Clear Sky(pe) ahead
After putting its legal strife behind it, eBay has finally called its sale of Skype to a close for some $2 billion.
Settling its legal differences with Skype founders, Niklas Zennstrom and Janus Friis - who had been waging a copyright infringement suit against the VoIP outfit - meant eBay could now seal the sale of a 70 per cent stake in the firm to investors for about $1.9 billion plus $125 million to be paid at a later date.
Zennstrom and Friis - also founders of P2P firms Kazaa and Joltid - had been suing Skype for purportedly infringing on their technology "at least 100,000 times each day," at "a rate of $75 million daily."
The pair had been seeking both an injunction and damages from Skype's owners, throwing something of a spanner in the works when it came to eBay's various attempts to offload its ill-thought out acquisition.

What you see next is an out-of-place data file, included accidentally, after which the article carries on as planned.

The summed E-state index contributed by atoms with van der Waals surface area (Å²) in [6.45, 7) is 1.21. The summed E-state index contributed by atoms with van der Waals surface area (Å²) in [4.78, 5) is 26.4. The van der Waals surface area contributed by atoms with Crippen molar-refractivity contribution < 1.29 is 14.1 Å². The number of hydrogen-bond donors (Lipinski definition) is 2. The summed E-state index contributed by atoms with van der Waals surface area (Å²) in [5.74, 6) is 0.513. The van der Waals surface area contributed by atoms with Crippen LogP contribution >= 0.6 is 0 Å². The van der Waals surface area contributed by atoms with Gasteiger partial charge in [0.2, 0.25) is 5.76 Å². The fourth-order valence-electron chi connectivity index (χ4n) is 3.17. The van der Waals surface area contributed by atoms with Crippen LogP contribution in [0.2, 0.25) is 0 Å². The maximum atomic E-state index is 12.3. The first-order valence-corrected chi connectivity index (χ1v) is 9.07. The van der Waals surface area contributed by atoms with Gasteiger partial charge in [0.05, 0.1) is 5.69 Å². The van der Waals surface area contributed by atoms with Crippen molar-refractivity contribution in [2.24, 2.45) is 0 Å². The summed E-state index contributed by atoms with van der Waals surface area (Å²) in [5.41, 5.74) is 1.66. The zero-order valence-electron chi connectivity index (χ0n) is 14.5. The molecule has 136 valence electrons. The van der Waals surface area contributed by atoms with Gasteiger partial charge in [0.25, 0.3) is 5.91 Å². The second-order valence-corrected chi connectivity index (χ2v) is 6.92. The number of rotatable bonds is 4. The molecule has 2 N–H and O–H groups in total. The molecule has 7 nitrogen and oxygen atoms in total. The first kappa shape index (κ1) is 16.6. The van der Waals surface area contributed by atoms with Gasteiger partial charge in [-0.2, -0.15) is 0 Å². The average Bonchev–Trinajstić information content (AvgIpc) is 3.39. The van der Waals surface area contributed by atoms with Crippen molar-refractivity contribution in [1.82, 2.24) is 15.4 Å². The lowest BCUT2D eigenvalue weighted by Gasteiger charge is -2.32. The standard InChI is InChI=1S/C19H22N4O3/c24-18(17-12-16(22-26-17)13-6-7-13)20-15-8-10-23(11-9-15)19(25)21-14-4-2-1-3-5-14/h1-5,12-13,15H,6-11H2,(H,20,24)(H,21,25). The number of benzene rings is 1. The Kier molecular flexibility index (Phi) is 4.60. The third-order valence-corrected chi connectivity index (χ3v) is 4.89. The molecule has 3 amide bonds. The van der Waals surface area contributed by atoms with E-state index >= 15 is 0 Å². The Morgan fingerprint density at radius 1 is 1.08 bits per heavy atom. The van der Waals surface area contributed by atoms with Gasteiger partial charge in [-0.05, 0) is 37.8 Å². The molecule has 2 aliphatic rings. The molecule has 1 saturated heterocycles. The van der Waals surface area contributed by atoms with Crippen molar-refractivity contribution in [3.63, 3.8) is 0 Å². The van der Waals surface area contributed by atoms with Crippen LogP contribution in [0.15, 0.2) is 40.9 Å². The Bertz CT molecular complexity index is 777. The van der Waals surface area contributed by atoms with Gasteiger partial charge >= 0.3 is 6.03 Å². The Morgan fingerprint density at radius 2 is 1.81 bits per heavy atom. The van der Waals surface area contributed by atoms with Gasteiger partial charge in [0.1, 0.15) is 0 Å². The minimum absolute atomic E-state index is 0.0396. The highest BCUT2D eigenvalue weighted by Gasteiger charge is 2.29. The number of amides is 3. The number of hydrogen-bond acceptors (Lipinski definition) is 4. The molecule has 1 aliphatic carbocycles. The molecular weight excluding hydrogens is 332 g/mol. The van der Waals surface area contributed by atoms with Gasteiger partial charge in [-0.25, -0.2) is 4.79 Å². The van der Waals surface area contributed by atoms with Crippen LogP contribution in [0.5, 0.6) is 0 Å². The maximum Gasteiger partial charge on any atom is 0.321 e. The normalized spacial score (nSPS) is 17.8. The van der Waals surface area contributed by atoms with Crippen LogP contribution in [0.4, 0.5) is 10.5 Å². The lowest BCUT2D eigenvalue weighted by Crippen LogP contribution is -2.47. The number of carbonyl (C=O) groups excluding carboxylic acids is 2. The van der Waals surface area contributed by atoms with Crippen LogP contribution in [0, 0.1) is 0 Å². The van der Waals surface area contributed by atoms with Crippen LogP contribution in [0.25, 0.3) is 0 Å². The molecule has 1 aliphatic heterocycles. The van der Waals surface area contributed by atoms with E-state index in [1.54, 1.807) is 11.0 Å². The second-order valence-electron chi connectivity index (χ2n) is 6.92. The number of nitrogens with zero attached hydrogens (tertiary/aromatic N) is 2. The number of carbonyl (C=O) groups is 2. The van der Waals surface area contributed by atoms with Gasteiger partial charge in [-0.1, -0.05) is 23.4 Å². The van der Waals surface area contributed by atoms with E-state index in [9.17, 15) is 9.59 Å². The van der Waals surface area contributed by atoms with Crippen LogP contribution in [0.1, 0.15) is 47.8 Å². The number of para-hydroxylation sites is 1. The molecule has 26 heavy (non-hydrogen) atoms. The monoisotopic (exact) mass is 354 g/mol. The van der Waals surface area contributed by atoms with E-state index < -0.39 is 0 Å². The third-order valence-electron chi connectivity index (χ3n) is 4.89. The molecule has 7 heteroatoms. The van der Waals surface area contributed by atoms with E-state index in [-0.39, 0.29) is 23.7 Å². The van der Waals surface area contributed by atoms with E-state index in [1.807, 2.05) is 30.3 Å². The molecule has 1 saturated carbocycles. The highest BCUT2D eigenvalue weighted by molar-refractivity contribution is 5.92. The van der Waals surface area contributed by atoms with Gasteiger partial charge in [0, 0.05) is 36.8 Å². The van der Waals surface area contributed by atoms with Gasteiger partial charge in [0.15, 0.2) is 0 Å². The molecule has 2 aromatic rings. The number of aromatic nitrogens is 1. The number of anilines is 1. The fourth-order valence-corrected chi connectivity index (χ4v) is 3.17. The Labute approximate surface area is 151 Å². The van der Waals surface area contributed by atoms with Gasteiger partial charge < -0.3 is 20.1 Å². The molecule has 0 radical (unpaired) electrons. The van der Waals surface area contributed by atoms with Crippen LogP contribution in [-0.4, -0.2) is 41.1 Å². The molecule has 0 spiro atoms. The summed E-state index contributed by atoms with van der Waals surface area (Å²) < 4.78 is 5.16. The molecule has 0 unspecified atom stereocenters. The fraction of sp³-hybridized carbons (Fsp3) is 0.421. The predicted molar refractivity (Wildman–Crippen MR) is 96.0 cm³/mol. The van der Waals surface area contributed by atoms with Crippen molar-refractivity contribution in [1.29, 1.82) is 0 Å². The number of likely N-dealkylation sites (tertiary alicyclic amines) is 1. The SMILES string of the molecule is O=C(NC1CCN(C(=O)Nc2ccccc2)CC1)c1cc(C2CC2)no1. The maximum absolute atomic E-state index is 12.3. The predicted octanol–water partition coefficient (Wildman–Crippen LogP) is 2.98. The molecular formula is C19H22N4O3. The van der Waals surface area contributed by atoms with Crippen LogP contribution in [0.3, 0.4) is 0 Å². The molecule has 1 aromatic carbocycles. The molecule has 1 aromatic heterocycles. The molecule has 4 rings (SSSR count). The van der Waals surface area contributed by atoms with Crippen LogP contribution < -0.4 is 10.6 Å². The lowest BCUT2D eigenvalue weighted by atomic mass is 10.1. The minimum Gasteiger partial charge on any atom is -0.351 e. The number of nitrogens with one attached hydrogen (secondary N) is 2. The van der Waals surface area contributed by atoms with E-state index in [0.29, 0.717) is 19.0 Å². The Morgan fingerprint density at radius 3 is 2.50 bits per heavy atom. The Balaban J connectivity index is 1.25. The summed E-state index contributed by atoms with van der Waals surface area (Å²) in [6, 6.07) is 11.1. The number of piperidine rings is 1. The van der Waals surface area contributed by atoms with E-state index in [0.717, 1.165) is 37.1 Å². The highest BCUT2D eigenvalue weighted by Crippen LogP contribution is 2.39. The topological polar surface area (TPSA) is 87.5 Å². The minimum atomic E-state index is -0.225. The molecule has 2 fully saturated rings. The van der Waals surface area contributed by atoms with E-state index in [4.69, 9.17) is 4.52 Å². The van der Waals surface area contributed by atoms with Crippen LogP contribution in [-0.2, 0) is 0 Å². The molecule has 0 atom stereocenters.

eBay had snapped up Skype for around $2.6 billion in 2005, but soon discovered it had "limited synergies" with its new purchase.
Realising it wasn't making any money to cover its significant outlay and that there was little way to integrate Skype into eBay's business model, the auction firm did what it does best and attempted to flog the VoIP firm to the highest bidder.
A consortium of investors led by Silver Lake and including Index Ventures, the Canada Pension Plan and Andreessen Horowitz, expressed interest in the Skype shares, and came close to closing the deal before the lawsuit complicated matters.
But the settlement between eBay and the former founders means that in return for dropping the case, Zennstrom and Friis get a 14 per cent stake in Skype whilst the firm also gets ownership of critical software that had been licensed to it from Joltid. The remaining investors will get 56 percent ownership, whilst eBay retains 30 per cent.
Wonder if the sale can be put down to tele-marketing?